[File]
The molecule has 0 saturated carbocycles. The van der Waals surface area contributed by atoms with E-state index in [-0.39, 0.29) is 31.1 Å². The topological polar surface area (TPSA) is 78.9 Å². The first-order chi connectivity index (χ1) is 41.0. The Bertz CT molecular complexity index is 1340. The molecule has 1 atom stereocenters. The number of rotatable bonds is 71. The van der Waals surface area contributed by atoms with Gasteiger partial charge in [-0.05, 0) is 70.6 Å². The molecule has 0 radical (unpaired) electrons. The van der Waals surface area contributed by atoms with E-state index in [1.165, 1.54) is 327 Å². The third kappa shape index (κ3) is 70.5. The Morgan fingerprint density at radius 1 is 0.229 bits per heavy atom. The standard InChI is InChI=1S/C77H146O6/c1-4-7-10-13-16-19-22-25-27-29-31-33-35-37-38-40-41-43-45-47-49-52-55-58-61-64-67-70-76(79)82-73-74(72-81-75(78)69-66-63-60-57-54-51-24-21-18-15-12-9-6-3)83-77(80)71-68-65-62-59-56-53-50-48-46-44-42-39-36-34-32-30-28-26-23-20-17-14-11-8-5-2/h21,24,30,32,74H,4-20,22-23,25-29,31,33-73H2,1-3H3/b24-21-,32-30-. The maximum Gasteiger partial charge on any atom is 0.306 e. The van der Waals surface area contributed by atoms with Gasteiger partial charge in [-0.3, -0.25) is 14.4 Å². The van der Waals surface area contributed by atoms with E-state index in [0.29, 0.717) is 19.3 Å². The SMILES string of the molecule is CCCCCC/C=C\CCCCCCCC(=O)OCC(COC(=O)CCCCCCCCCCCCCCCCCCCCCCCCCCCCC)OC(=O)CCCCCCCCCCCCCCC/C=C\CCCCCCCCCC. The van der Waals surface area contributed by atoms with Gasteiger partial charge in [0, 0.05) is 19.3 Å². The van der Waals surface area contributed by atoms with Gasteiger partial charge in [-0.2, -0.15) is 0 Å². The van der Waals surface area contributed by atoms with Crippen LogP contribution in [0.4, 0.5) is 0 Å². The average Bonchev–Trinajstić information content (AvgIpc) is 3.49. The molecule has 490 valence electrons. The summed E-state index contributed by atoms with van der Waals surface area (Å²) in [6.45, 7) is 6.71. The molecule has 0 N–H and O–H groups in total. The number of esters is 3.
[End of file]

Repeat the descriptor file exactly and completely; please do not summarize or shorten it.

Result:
The molecule has 0 saturated carbocycles. The van der Waals surface area contributed by atoms with E-state index in [-0.39, 0.29) is 31.1 Å². The topological polar surface area (TPSA) is 78.9 Å². The first-order chi connectivity index (χ1) is 41.0. The Bertz CT molecular complexity index is 1340. The molecule has 1 atom stereocenters. The number of rotatable bonds is 71. The van der Waals surface area contributed by atoms with Gasteiger partial charge in [-0.05, 0) is 70.6 Å². The molecule has 0 radical (unpaired) electrons. The van der Waals surface area contributed by atoms with E-state index in [1.165, 1.54) is 327 Å². The third kappa shape index (κ3) is 70.5. The Morgan fingerprint density at radius 1 is 0.229 bits per heavy atom. The standard InChI is InChI=1S/C77H146O6/c1-4-7-10-13-16-19-22-25-27-29-31-33-35-37-38-40-41-43-45-47-49-52-55-58-61-64-67-70-76(79)82-73-74(72-81-75(78)69-66-63-60-57-54-51-24-21-18-15-12-9-6-3)83-77(80)71-68-65-62-59-56-53-50-48-46-44-42-39-36-34-32-30-28-26-23-20-17-14-11-8-5-2/h21,24,30,32,74H,4-20,22-23,25-29,31,33-73H2,1-3H3/b24-21-,32-30-. The maximum Gasteiger partial charge on any atom is 0.306 e. The van der Waals surface area contributed by atoms with Gasteiger partial charge in [-0.3, -0.25) is 14.4 Å². The van der Waals surface area contributed by atoms with E-state index in [0.29, 0.717) is 19.3 Å². The SMILES string of the molecule is CCCCCC/C=C\CCCCCCCC(=O)OCC(COC(=O)CCCCCCCCCCCCCCCCCCCCCCCCCCCCC)OC(=O)CCCCCCCCCCCCCCC/C=C\CCCCCCCCCC. The van der Waals surface area contributed by atoms with Gasteiger partial charge in [0, 0.05) is 19.3 Å². The van der Waals surface area contributed by atoms with Gasteiger partial charge in [-0.2, -0.15) is 0 Å². The van der Waals surface area contributed by atoms with Crippen LogP contribution in [0.4, 0.5) is 0 Å². The average Bonchev–Trinajstić information content (AvgIpc) is 3.49. The molecule has 490 valence electrons. The summed E-state index contributed by atoms with van der Waals surface area (Å²) in [6.45, 7) is 6.71. The molecule has 0 N–H and O–H groups in total. The number of esters is 3.